CHRIST IN WINTER: Reflections on Faith for the Years of Winter…
[Because it’s Father’s Day, a repost from 4-24-12]
About two years before he died, at age 96, when I was an old man of 68 myself, my father called me on the telephone. He was crying, a very unusual activity for that extremely tough and totally independent man.
“Are you the one who was born in Ohio?” he asked in a breaking voice.
I acknowledged that I was. My sisters and brother were born in Indiana.
“I hate to tell you this,” he choked out, “but you’re not really my child…”
My first reaction was to think: If I’m the one who is not your child, how come I’m the one who takes care of you all the time instead of your non-bastard children? 
Then I felt guilty because it was really my wife, Helen, who did the bulk of the caring for him. By the time I had gotten that settled in my mind, he had choked up and could not talk anymore and hung up.
He never said anything about it again. Neither did I, at least to him. I told Helen and our daughters, though.
After Helen stopped laughing, she said, “That’s so ridiculous. Just look at you and your brother and father together. Except for the height difference, you’re three peas in a pod.”
I never said anything to him about it, never asked him about it, both because it was a tearful subject for him, and because Helen and I agreed that it must have been some sort of old-age forgetfulness or crossing of brain wires, maybe something he had picked up from somewhere else and mistakenly incorporated into his own memories. I also figured that it was his subject to raise, not mine.
There was just one problem with the “One of those old age memory-dementia things” theory. It was the one and only time that Dad ever exhibited an “old age-dementia” problem. Up until the day he died, both before and after that call, he was very sharp mentally.
So what was going on when he called that day? Probably nothing that had anything to do with me, something internal to him. From time to time, though, when I remember that my mother always insisted that I was named for her brother, John Hubert Pond, instead of my father, John Francis McFarland, or something reminds me of Dad--I hear the birds sing, or look at a garden, or at a piece of furniture he made--I wonder…
The memory of that telephone call does not haunt me. Sometimes, though, I recall my mother explaining that I was the least favorite child because I was the only one Dad had actually seen born, in that era before fathers were routinely in delivery rooms. I know that seeing a birth would probably jaundice my view of a kid, too.
There is no question that he was my father and I his son, in all the ways that really count, but could it be that…
If so, do I really need to know? No.
I didn’t need to know the day he called, either. If there were something about his relationship to me, or to my mother, then deceased, that was bothering him, it would have been best for him to talk to someone outside the family about it, or just to be as quiet about it as he had been for all his other years.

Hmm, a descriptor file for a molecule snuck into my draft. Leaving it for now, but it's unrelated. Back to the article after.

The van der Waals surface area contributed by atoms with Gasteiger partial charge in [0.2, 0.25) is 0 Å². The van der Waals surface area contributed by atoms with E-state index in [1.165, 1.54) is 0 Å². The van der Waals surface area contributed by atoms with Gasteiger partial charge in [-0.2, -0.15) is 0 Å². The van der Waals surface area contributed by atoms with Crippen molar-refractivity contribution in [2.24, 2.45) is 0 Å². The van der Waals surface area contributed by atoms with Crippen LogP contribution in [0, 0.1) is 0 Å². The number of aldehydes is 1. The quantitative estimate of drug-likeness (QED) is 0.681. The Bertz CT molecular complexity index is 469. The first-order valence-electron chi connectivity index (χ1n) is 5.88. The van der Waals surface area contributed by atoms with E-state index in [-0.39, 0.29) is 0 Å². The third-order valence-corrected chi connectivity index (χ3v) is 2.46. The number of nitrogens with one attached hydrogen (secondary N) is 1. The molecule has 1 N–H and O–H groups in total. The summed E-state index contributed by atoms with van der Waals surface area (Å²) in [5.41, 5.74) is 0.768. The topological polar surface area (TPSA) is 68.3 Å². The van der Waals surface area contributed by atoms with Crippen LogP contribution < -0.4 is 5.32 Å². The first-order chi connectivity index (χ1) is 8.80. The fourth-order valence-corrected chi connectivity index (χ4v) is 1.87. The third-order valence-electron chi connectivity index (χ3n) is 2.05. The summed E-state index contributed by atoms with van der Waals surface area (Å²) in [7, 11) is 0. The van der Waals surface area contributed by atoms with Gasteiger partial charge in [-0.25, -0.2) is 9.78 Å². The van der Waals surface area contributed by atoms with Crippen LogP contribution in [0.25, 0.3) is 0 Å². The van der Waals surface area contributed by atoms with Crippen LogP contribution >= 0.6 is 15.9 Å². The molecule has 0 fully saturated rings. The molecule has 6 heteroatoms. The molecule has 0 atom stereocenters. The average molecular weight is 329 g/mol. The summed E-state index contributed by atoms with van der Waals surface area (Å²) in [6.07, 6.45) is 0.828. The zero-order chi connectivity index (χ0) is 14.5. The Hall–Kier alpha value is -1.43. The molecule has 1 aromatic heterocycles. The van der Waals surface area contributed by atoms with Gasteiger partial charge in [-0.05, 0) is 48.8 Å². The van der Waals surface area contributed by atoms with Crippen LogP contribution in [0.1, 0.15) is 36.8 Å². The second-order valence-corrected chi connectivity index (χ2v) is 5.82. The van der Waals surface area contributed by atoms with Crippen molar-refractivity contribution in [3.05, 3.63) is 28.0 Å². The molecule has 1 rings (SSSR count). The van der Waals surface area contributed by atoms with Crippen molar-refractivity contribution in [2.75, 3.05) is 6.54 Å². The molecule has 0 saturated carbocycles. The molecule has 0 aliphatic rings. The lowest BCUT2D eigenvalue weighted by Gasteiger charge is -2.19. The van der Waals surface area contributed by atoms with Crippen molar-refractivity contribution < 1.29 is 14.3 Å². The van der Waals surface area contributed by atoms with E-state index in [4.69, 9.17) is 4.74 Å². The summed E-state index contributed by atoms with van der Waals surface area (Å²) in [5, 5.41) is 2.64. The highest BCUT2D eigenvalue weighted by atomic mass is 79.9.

The task of our last years is what Erik Erikson called Final Integrity vs Despair. We think back over our lives and ask, “Was it okay to be me?” To be able to say yes, sometimes we have to acknowledge mistakes. Sometimes we have broken relationships that we need to mend to make life whole.
Sometimes, though, honesty becomes a breaker instead of a healer. I spoke recently with a man whose wife confessed transgressions to him just as she was dying. There was no time to process it together before she was gone. It took him a long time to get over it.
As we try to put things right in winter, there is a good tendency to try to be honest, to tell the truth about the past. Sometimes, though, it is best to tell that truth where only we, the tellers, and God, can hear it. The deciding rule should be, Does telling this not only make me feel right about my life, but does it also benefit the ones who hear, or does it hurt them?
If I hurt someone as I try for final integrity, it will lead instead to despair. Sometimes, integrity is just keeping your mouth shut.
Once, when I was 2 or 3, Dad ran away. It was the Great Depression. He didn’t have a job. He couldn’t support his family. We lived with his parents and several siblings. It was too much. Many young men left home and wife and children during the Great Depression under those circumstances. He had gotten a lot of miles away when, he told Mother, who told me many years later, he saw a little boy playing in a yard. “He looked like Johnny,” he said. He turned around and started back.
Maybe he thought I wasn’t really his child, but I was the reason he came home.
John Robert McFarland
I tweet as yooper1721.